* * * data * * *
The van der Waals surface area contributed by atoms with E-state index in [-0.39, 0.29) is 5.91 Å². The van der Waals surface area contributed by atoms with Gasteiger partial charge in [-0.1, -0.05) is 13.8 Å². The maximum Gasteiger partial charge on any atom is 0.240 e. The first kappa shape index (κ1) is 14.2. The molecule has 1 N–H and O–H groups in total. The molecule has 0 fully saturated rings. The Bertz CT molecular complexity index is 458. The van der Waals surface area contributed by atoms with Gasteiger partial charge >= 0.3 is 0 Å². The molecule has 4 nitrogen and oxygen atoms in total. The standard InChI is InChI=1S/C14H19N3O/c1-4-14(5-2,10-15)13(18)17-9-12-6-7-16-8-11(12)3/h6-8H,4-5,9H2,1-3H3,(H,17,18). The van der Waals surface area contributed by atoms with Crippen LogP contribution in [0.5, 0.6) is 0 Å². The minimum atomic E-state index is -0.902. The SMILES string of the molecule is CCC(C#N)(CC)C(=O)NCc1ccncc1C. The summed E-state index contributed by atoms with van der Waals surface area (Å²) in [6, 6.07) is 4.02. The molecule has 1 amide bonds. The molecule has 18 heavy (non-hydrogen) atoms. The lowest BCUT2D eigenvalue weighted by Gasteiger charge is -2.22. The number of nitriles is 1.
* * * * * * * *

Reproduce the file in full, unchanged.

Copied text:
The van der Waals surface area contributed by atoms with E-state index in [-0.39, 0.29) is 5.91 Å². The van der Waals surface area contributed by atoms with Gasteiger partial charge in [-0.1, -0.05) is 13.8 Å². The maximum Gasteiger partial charge on any atom is 0.240 e. The first kappa shape index (κ1) is 14.2. The molecule has 1 N–H and O–H groups in total. The molecule has 0 fully saturated rings. The Bertz CT molecular complexity index is 458. The van der Waals surface area contributed by atoms with Gasteiger partial charge >= 0.3 is 0 Å². The molecule has 4 nitrogen and oxygen atoms in total. The standard InChI is InChI=1S/C14H19N3O/c1-4-14(5-2,10-15)13(18)17-9-12-6-7-16-8-11(12)3/h6-8H,4-5,9H2,1-3H3,(H,17,18). The van der Waals surface area contributed by atoms with Crippen LogP contribution in [0.5, 0.6) is 0 Å². The minimum atomic E-state index is -0.902. The SMILES string of the molecule is CCC(C#N)(CC)C(=O)NCc1ccncc1C. The summed E-state index contributed by atoms with van der Waals surface area (Å²) in [6, 6.07) is 4.02. The molecule has 1 amide bonds. The molecule has 18 heavy (non-hydrogen) atoms. The lowest BCUT2D eigenvalue weighted by Gasteiger charge is -2.22. The number of nitriles is 1.